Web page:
Johnny’s West Adams image

Johnny's West Adams


Jefferson ParkWest Adams

$$$$Perfect For:Dining SoloLunch

Included In

Good things come to those who wait. Or, at least good pastrami does—brining, drying, rubbing, and smoking takes time, after all. So it’s fitting that we were made to wait for the reopening of Johnny’s Pastrami, an iconic all-night stand in West Adams that closed in 2015 after a near 60-year run, and has passed through the hands of a few high-profile chefs in the time since.

Well, after five years, Johnny’s is back in business, with a geographically specific new name—presumably to differentiate themselves from that other old-school pastrami stand in Culver City - a chef who rose to fame at nearby Mizlala, and a menu that expands upon the original’s late-night roots (and not just because it was easier than replacing the giant “BURGERS, PASTRAMI, DOGS” neon sign out front).

Food Rundown

Johnny’s West Adams image

photo credit: Jakob Layman

Pastrami Sandwich

If the neon sign doesn’t clue you in, your nose will. You can smell Johnny’s pastrami being smoked from about a block away, so well before you get in line, you know what you’re in for. And you won’t be disappointed. That pastrami is smoky, slightly peppery, and sliced super-thick. Served simply on marble rye from Tartine Bakery with a dab of deli mustard, it’s not the kind of towering showstopper you’ll find in some delis, but what it lacks in altitude, it more than makes up for in attitude. This is a big, bold showcase for the deeply smoked brisket, the bite of the bark, and the semi-rendered fat cap (we always prefer our pastrami a little fatty), with an emphasis on big, this is also a meal unto itself, so if you’re looking to try a couple different things here, we’d recommend ordering a half sandwich.
Johnny’s West Adams image

photo credit: Jakob Layman

French Dip Pastrami

Or, alternatively, you could order the French Dip Pastrami. An updated version of a sandwich served at the original Johnny’s, it features thinly sliced pastrami piled onto a pillowy French roll with mustard and pickles, and while it’s definitely not minuscule, it’s a bit more manageable. If you’re not into quarter-inch-thick slices of brisket, the paper-thin pastrami still packs plenty of flavor, and we really liked the way it plays off the sharp and tangy pickles and French mustard. Given its name, we will say it’s kind of odd that it doesn’t come au jus, but the pastrami is still plenty moist, and on days when the temperature tops 90, we actually prefer this one over the super-heavy pastrami sandwich.
Johnny’s West Adams image

photo credit: Jakob Layman

Johnny Burger

Another updated take on an original Johnny’s item—and the supersized version of their cheeseburger—the Johnny Burger stacks caramelized onions and (of course) pastrami onto a patty that’s already swimming in thousand island dressing and cheese. Is it overkill? Definitely. Should you order it? Depends. There’s a lot of everything happening with this one: it’s messy, massive, and each bite is sharp, smoky, and tangy (often at the same time). We actually liked it best when we ordered it on a day when Johnny’s had sold out of their thick-cut pastrami; instead, they topped the burger with the thin-sliced variety, which added subtle flavor and texture to a burger that definitely needs to be turned down a tad. So maybe ask if they’ll make it that way for you?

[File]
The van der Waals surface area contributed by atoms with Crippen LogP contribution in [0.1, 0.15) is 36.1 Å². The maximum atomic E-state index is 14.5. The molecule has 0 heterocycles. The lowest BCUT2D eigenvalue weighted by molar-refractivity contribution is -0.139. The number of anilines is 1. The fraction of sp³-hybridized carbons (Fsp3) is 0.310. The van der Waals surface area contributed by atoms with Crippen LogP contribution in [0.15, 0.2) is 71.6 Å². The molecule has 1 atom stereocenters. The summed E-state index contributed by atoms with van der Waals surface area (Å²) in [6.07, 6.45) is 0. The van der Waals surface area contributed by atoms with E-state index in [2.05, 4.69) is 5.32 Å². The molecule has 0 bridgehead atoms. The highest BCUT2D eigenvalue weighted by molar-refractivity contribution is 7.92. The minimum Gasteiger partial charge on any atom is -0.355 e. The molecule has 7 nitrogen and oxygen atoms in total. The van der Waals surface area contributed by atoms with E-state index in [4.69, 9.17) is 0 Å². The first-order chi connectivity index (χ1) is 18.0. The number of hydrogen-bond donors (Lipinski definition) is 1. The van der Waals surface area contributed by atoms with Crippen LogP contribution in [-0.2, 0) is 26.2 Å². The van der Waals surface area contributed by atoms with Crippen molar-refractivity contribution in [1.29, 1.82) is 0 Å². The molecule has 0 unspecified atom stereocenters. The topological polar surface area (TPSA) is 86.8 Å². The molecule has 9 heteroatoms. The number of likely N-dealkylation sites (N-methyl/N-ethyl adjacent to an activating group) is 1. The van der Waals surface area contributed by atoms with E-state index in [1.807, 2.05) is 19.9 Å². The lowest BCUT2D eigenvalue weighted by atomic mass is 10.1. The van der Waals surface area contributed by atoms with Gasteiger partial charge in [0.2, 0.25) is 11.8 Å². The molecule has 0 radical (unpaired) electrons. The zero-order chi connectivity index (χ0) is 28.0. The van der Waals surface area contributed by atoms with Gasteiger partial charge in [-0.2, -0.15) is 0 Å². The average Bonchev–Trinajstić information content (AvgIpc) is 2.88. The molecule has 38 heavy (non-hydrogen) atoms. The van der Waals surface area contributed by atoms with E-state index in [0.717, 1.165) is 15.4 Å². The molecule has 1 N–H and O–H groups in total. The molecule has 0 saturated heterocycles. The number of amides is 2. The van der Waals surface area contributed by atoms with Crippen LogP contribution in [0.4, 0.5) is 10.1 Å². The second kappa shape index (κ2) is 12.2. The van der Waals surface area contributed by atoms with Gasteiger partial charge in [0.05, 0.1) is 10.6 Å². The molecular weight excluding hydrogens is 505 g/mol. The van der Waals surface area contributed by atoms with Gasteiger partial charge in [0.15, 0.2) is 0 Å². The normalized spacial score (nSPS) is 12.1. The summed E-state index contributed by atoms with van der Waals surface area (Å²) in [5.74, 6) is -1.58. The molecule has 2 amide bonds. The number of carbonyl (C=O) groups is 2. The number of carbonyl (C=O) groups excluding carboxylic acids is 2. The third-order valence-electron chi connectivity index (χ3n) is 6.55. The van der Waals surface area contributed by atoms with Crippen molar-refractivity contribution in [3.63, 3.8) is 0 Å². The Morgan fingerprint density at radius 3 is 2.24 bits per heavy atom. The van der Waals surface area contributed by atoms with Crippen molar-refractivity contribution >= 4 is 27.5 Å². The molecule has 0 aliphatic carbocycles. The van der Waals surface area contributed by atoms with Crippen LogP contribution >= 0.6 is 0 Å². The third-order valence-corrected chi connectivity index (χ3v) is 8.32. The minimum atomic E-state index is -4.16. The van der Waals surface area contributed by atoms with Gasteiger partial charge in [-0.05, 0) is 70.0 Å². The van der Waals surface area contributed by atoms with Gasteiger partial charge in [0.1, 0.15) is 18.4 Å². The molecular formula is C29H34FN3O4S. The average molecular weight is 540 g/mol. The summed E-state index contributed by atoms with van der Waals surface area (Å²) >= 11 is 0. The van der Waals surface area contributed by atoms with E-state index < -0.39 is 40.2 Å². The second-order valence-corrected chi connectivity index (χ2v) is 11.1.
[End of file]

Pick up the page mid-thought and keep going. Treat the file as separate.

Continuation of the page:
Johnny’s West Adams image

photo credit: Jakob Layman

Crispy Chicken Sandwich

You might think ordering a crispy chicken sandwich at a palace of pastrami is blasphemy. We’re begging you to reconsider. Featuring well-seasoned, perfectly crispy (yet still juicy) chicken slathered in a spicy sauce and dotted with the appropriate amount of pickles, it’s served on a brioche potato bun and is absolutely delicious. It’s also absolutely huge, which makes it a great option for sharing, or storing away for later—because you will be thinking about this one again.
Johnny’s West Adams image

photo credit: Jakob Layman

Knish With Gravy

The most expensive of Johnny’s sides, probably because it could be a meal on its own, Johnny’s knish is a deli staple done right. The crust is flaky, and the insides—a mixture of potatoes, carmelized onions, sauerkraut, and pastramiar—flavorful and complex. It’s great when drizzled (or dunked) in some of the accompanying gravy.

Included In


Suggested Reading

Amboy Quality Meats image

Amboy Quality Meats

Amboy Quality Meats is an outstanding burger in Chinatown that secretly serves some very good fries.

Chainsaw image

Chainsaw is a pop-up in Historic Filipinotown with incredible ice cream and an even better grilled pork sandwich.

Tortas Hula Hula image

Tortas Hula Hula is tiny stall in South LA that serves excellent Salvadoran sandwiches.

Easy Street Burgers image

Easy Street in Studio City makes viral smashburgers that don't taste as good as they look on TikTok.

Infatuation Logo


2024 © The Infatuation Inc. All Rights Reserved.
The views and opinions expressed on The Infatuation’s site and other platforms are those of the authors and do not reflect the official policy or position of (or endorsement by) JPMorgan Chase. The Infatuation and its affiliates assume no responsibility or liability for the content of this site, or any errors or omissions. The Information contained in this site is provided on an "as is" basis with no guarantees of completeness, accuracy, usefulness or timeliness.


Get it on Google PlayDownload on the App Store